Promise me you’ll never forget me because if I thought you would, I’d never leave.

Rivers know this: there is no hurry. We shall get there some day.

One of the advantages of being disorganized is that one is always having surprising discoveries.”

If the person you are talking to doesn’t appear to be listening, be patient. It may simply be that he has a small piece of fluff in his ear.

I’m not lost for I know where I am. But, where I am may be lost.

The things that make me different are the things that make me.

Some people talk to animals. Not many listen though. That’s the problem.

Did you ever stop to think, and forget to start again?

Piglet noticed that even though he had a Very Small Heart, it could hold a rather large amount of Gratitude.

Sometimes, if you stand on the bottom rail of a bridge and lean over to watch the river slipping slowly away beneath you, you will suddenly know everything there is to be known.”

Well,” said Pooh, “what I like best,” and then he had to stop and think. Because although Eating Honey was a very good thing to do, there was a moment just before you began to eat it which was better than when you were, but he didn’t know what it was called.

Christopher Milne noted that his father was something of a nostalgic eater; he savored food for the memories it brought back to him as much as for their present flavors. However, he does not say what these dishes were. Various cooks have fancifully created Milne’s non-existent Cottleston pie:

Cottleston, Cottleston, Cottleston Pie,
A fly can’t bird, but a bird can fly.
Ask me a riddle and I reply:
“Cottleston, Cottleston, Cottleston Pie.”

Cottleston, Cottleston, Cottleston Pie,
A fish can’t whistle and neither can I.
Ask me a riddle and I reply:
“Cottleston, Cottleston, Cottleston Pie.”

Cottleston, Cottleston, Cottleston Pie,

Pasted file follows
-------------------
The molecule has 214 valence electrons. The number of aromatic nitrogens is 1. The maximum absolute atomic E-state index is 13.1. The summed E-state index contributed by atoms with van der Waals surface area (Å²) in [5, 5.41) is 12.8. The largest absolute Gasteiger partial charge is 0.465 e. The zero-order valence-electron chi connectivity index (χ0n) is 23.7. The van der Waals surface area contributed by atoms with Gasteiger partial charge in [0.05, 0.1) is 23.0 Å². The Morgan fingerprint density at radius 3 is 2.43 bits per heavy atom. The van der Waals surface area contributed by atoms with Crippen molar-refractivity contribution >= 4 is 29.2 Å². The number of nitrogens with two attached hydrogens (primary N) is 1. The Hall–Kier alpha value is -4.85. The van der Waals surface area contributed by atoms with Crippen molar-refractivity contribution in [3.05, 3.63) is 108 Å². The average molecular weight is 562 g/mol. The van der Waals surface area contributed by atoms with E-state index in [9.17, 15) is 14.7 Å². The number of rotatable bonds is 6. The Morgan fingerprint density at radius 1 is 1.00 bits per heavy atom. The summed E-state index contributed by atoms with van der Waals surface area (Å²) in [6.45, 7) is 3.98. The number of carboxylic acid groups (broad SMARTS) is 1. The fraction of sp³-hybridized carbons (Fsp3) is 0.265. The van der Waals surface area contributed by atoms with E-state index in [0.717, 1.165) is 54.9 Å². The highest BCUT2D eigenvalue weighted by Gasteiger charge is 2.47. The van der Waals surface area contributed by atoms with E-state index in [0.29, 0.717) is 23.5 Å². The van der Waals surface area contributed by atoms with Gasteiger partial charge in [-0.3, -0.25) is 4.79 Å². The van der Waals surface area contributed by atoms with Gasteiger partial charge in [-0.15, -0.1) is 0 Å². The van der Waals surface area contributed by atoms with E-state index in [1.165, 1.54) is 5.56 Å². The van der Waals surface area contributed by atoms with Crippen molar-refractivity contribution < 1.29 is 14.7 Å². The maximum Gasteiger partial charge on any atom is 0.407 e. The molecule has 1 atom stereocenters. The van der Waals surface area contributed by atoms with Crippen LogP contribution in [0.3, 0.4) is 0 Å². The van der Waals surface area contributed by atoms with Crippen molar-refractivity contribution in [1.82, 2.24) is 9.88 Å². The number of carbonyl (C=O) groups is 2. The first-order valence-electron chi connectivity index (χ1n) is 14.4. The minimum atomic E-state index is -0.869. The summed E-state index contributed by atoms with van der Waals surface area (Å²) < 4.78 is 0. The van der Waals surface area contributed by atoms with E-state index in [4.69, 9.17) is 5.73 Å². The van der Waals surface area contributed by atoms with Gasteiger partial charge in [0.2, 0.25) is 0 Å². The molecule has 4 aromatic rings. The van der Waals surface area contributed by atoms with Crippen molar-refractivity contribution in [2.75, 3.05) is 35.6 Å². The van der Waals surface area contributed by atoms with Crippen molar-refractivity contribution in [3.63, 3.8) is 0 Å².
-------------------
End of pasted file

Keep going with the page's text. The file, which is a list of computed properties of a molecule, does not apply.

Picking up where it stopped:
Why does a chicken, I don’t know why.
Ask me a riddle and I reply:
“Cottleston, Cottleston, Cottleston Pie.”

Well, Milne lived most of his life in Sussex, so maybe this old-fashioned Sussex recipe will suit.

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Sussex Churdle Pie

Ingredients

1 oz butter
1 onion, peeled and finely-chopped
1 clove garlic, peeled and finely-chopped
1 lb lambs liver, chopped
2 oz streaky bacon, rind removed and chopped
1 tbsp chopped fresh sage
1 cooking apple, peeled, cored and chopped
salt and pepper
2 oz fresh breadcrumbs
4 oz Cheddar, shredded
10 oz puff pastry
1 egg, lightly beaten

Instructions

Pre-heat the oven to 400°F.

Gently melt the butter in a skillet over medium heat. Add the onion and sauté until translucent, then add the garlic, bacon and liver. Raise the heat to medium-high and sauté, while stirring constantly, until the liver has browned. Add the sage, apple, and salt and pepper to taste. Cook for another minute and then remove from the heat.

Roll out the pastry and cut it into 7” rounds.  It should make from 4 to 6.

Divide the meat mixture between the pastry circles, and top each one with some cheese and breadcrumbs.

Gather the pastry around to form a purse shape, with the opening at the top.  Squeeze together to form a seal, using a little of the beaten egg to form a seal. Paint the remaining egg wash over the pastry.

Bake the pies, in the oven, for 18-20 minutes or until the pastry is golden.

  2 Responses to “Winnie the Pooh”

  1. Did you just get these quotes off the internet? I suggest that some are spurious. So many people plagiarise Milne..

    • I don’t have the time to check quotes rigorously because this is not an academic blog — it’s a recipe blog (with lead-in material which is now out of hand). In checking, I found that I got the quotes from BrainyQuote — not the best source. Usually I use WikiQuote because it gives citations. I used BrainyQuote because WikiQuote for Milne is extremely limited (mostly Pooh and some poetry).